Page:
2023 will be a tough year for much of the world’s economies, the head of the International Monetary Fund said on Sunday, as the main engines of global growth — the United States, Europe and China — experience weaker economic activity.
IMF Managing Director Kristalina Georgieva said on CBS’ Sunday morning news show “Face the Nation” that the new year will be “harder than the one we left behind.” .
“Why? Because the big three economies — the U.S., the EU and China — are all slowing down at the same time,” she said.
In October, the International Monetary Fund cut its forecast for global economic growth in 2023, reflecting the war in Ukraine as well as the continued drag on inflationary pressures and high interest rates by central banks such as the Federal Reserve aimed at pushing those price pressures into the market. heel.
Since then, China has rolled back its zero-coronavirus policy and begun a chaotic reopening of its economy, even as consumers in the country remain cautious as coronavirus cases surge. In his first public comments since the policy change on Saturday, President Xi Jinping called for greater efforts and unity as China entered a “new phase”.
“For the first time in 40 years, China’s growth in 2022 could match or fall below global growth,” Georgieva said.
In addition, Georgieva, who traveled to China late last month on IMF business, said the expected “bush fire” of COVID infections in the coming months could further hit its economy this year and weigh on regional and global increase.
“I was in China last week, in a bubble in a city with zero COVID,” she said. “But once people start traveling, it doesn’t last long.”
“China is going to be tough in the coming months, the impact on China’s growth will be negative, the regional impact will be negative, the impact on global growth will be negative,” she said.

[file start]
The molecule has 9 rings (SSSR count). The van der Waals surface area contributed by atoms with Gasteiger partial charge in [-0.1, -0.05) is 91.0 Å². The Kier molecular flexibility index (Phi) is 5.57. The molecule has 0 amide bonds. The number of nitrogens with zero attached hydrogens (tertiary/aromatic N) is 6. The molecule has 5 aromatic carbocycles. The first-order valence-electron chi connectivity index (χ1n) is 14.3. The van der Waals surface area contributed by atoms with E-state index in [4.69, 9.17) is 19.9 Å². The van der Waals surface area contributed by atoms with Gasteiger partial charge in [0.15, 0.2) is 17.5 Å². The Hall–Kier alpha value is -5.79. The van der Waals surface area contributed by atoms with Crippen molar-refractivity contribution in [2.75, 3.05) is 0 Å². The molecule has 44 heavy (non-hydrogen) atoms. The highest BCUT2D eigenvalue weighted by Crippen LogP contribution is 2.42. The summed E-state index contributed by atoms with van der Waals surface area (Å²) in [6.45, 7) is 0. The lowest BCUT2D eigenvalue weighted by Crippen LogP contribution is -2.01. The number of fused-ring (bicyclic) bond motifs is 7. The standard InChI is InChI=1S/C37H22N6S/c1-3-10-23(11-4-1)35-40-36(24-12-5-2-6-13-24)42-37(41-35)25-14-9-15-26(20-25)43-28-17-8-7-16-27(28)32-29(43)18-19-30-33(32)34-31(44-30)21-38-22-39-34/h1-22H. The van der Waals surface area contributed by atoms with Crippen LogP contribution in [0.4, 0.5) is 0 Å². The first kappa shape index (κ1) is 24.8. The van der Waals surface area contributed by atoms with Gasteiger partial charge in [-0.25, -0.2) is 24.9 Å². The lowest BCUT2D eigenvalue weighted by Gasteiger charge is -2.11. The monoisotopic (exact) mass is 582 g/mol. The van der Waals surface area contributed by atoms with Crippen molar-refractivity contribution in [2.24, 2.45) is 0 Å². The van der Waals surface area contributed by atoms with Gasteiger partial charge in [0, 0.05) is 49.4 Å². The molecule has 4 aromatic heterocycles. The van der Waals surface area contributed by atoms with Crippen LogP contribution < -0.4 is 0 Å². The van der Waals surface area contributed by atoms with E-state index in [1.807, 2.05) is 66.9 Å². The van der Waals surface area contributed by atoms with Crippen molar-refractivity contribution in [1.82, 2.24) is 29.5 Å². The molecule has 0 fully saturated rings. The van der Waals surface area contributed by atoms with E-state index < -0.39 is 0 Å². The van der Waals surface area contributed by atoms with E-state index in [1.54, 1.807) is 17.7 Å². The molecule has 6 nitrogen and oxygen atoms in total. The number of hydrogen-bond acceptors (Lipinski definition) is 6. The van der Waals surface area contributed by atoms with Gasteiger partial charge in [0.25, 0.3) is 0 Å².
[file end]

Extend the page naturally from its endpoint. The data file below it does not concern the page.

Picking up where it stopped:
In its October forecast, the IMF put China’s gross domestic product growth at 3.2% last year, in line with the fund’s global outlook for 2022. At the time, it also projected China’s annual growth rate would accelerate to 4.4% in 2023, while global economic activity would slow further.
However, her comments suggest that the IMF may downgrade its China and global growth outlook again later this month, when it usually publishes its latest forecasts on the sidelines of the World Economic Forum in Davos, Switzerland.
U.S. economy ‘most resilient’
Meanwhile, the U.S. economy is emerging from the fore, possibly avoiding an outright contraction that could affect a third of the world’s economy, Georgieva said.
“The U.S. is the most resilient,” she said, and it “probably avoids a recession. We see that the labor market is still pretty strong.”
But that fact itself presents risks, as it could hinder the progress the Fed needs to make to restore U.S. inflation to its target level from a four-decade high hit last year. Inflation is showing signs of peaking by the end of 2022, but it remains nearly three times the Fed’s 2% target by the Fed’s preferred measure.
“It’s … a mixed blessing because if the labor market is very strong, the Fed may have to keep rates tight for longer to bring inflation down,” Georgieva said.
Last year, in the most aggressive tightening since the early 1980s, the Fed raised its benchmark policy rate from near zero in March to a current range of 4.25% to 4.50%, a mark Fed officials expected last month to top 5%. Close to 2023, which is the highest level since 2007.
Indeed, the U.S. job market will be the focus of Fed officials who want to see a slowdown in labor demand to help reduce price pressures. The first week of the new year brought a slew of key employment data, including Friday’s monthly non-farm payrolls report, which is expected to show the U.S. economy created an additional 200,000 jobs in December and the unemployment rate held at 3.7% — close to the lowest since the 1960s.
(Aside from the title, this story is unedited by NDTV staff and published via a syndicated feed.)
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